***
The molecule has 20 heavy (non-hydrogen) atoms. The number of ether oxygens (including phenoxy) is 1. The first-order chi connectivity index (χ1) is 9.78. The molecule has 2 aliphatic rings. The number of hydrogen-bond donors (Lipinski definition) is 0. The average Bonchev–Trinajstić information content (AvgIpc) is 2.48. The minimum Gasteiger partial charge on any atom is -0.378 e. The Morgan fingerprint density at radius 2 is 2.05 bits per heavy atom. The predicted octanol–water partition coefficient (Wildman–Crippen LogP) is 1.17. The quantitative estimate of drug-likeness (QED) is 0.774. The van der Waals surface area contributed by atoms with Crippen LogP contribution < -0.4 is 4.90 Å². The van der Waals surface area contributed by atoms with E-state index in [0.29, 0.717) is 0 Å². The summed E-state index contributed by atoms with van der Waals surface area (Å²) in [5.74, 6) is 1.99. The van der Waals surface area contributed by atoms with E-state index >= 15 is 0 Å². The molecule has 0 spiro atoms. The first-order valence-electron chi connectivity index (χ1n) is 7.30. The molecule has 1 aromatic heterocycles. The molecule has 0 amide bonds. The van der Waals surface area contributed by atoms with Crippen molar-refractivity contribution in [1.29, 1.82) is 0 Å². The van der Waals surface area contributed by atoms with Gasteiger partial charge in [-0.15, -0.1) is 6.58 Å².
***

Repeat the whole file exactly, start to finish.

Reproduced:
The molecule has 20 heavy (non-hydrogen) atoms. The number of ether oxygens (including phenoxy) is 1. The first-order chi connectivity index (χ1) is 9.78. The molecule has 2 aliphatic rings. The number of hydrogen-bond donors (Lipinski definition) is 0. The average Bonchev–Trinajstić information content (AvgIpc) is 2.48. The minimum Gasteiger partial charge on any atom is -0.378 e. The Morgan fingerprint density at radius 2 is 2.05 bits per heavy atom. The predicted octanol–water partition coefficient (Wildman–Crippen LogP) is 1.17. The quantitative estimate of drug-likeness (QED) is 0.774. The van der Waals surface area contributed by atoms with Crippen LogP contribution < -0.4 is 4.90 Å². The van der Waals surface area contributed by atoms with E-state index in [0.29, 0.717) is 0 Å². The summed E-state index contributed by atoms with van der Waals surface area (Å²) in [5.74, 6) is 1.99. The van der Waals surface area contributed by atoms with E-state index >= 15 is 0 Å². The molecule has 0 spiro atoms. The first-order valence-electron chi connectivity index (χ1n) is 7.30. The molecule has 1 aromatic heterocycles. The molecule has 0 amide bonds. The van der Waals surface area contributed by atoms with Crippen molar-refractivity contribution in [1.29, 1.82) is 0 Å². The van der Waals surface area contributed by atoms with Gasteiger partial charge in [-0.15, -0.1) is 6.58 Å².